Thursday, October 31, 2013
Once in awhile, in the midst of a blurry day, a little piece of music finds its way to your ears and causes you to pause and perk up. Something in the music catches your attention - a lyric, a melody, an instrument - but whatever it is, it's often just the nudge we need to step out of the blur for a bit.
I got such a nudge recently while going through my inbox when I stumbled upon this acoustic treasure of a song. From North Carolina-based singer-songwriter Russell Howard, Home Sweet Home (off his recent EP City Heart) is a song with a soft entry made pointed by his clear, distinctive vocals. Each song on "City Heart" highlights Russell's wide vocal range and he isn't afraid to use it, hitting his higher register pointedly throughout. It gives the album a folk pop, almost 70's sound that makes each song on his Kickstarter - funded album thoroughly enjoyable. There are slower, swaying jams like Morning that are pierced through with his vocals, and more upbeat tracks like You, Me, & Someday and Safe To Say, which are reminiscent of an early John Mayer vibe.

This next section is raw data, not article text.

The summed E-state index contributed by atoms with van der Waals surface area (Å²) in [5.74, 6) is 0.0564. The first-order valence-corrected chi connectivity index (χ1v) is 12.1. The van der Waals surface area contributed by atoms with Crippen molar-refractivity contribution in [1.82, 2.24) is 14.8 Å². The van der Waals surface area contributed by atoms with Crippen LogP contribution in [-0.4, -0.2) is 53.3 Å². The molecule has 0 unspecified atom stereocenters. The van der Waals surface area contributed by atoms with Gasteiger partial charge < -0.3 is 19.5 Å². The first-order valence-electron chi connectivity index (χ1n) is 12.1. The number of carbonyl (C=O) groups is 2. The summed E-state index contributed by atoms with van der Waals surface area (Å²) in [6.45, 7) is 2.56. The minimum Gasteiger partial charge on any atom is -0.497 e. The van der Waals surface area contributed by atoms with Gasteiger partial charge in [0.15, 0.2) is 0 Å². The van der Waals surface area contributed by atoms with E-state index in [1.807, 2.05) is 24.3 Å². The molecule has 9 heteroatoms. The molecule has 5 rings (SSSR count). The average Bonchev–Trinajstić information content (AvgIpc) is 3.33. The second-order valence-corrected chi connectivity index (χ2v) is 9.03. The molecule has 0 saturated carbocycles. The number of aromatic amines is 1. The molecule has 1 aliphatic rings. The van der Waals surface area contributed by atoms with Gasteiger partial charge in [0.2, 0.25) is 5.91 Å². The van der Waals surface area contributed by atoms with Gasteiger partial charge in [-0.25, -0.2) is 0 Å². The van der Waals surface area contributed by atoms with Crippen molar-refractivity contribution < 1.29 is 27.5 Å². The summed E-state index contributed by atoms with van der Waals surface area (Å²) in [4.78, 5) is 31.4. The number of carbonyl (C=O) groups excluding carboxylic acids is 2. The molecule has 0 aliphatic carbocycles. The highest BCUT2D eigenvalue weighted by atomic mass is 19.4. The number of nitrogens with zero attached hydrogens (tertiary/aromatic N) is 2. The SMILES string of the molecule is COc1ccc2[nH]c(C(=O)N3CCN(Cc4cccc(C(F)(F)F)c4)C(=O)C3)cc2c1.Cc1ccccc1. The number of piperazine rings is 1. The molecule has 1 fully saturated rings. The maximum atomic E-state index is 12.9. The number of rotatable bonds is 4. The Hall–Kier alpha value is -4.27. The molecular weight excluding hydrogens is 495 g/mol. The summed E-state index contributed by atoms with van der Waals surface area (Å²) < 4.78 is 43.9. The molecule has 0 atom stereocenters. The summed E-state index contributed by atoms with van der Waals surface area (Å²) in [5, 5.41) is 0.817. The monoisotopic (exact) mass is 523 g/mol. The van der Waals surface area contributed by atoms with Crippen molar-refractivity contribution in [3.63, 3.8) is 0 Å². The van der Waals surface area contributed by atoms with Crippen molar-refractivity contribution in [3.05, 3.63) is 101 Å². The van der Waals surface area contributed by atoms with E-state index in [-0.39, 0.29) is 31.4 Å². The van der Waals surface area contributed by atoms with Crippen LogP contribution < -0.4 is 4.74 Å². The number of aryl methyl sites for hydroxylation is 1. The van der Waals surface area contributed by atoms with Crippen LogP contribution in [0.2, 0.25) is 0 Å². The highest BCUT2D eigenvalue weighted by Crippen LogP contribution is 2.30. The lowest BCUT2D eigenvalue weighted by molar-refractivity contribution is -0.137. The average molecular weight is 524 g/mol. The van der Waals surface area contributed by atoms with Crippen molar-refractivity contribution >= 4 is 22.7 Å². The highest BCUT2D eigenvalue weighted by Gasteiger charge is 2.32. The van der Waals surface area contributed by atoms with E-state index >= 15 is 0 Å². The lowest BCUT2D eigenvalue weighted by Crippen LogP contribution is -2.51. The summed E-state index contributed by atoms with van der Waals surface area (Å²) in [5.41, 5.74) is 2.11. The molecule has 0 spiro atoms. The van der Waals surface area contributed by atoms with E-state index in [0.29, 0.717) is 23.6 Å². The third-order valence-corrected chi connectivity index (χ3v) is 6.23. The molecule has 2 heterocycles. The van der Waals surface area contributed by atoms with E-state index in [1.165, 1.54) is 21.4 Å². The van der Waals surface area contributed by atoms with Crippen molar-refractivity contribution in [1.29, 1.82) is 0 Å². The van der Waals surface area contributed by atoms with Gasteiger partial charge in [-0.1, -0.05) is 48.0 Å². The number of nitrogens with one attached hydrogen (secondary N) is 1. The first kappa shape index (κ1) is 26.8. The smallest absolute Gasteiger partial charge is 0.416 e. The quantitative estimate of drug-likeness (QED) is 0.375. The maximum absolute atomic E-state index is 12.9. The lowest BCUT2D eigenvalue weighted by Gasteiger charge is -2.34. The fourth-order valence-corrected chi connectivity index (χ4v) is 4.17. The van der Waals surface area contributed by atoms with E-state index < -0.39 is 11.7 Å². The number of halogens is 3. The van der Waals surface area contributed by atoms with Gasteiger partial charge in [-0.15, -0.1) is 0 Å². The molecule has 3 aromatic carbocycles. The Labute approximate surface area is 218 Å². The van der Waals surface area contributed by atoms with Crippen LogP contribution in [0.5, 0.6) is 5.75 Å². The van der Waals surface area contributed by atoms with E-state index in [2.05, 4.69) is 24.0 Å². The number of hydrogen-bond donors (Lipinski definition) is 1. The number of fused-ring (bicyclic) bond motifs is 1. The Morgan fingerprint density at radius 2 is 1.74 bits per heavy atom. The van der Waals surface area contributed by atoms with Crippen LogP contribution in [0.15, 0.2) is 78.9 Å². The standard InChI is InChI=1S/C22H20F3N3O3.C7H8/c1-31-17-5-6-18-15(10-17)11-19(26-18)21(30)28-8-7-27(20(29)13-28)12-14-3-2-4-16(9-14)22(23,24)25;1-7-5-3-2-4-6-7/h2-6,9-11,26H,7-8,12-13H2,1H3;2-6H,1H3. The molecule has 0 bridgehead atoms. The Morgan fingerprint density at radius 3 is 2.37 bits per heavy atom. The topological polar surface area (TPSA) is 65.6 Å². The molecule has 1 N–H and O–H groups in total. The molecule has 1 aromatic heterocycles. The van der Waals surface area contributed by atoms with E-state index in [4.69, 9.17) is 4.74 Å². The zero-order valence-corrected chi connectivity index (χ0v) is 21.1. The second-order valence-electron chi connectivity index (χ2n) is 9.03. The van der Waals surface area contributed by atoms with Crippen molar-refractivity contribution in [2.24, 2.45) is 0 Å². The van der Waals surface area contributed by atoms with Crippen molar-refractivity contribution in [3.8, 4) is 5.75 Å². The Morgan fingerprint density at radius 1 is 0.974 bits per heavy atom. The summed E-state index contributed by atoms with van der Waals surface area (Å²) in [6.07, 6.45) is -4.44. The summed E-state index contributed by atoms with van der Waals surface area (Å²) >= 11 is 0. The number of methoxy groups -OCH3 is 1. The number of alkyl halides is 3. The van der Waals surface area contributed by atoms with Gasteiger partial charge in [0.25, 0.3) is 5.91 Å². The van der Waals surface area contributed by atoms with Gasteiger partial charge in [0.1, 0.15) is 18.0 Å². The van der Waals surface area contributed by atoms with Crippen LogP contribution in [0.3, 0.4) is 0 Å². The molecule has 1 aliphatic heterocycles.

But the kicker of the album is the gem Russell has in "Home Sweet Home." His pristine vocals make you pay attention - it's deceptively charming, made into a heartbreaker of a song thanks to his poignant lyrics. It's the kind of song that makes you stop whatever it is you're doing and listen, really listen. So, stop whatever it is you are doing, and listen. Really listen.
Home Sweet Home:
Russell's EP,City Heart +, is out now:
Posted by Rachel at 12:00 PM
Tuesday, October 22, 2013
It's been a strange few weeks of a desolate musical landscape for me, with nothing able to burn off the haze. Recently, I was driving in the dark and listening to World Cafe on the radio. Not really wanting to hear anything in particular, I was half listening when the musical fog was washed away with one song. Sometimes, one song is all it takes to remind us why perception through music is such a cathartic, wonderful, amazing experience.
I could go on and on about the wonderfully lyrical interview I heard on the radio, or about the one song that broke through, leading to other songs that I could also go on and on about. But I won't.
Sometimes, it's best to let the music speak for itself.
You and I (with Bonnie Raitt) - Joy of Nothing
More Foy Vance: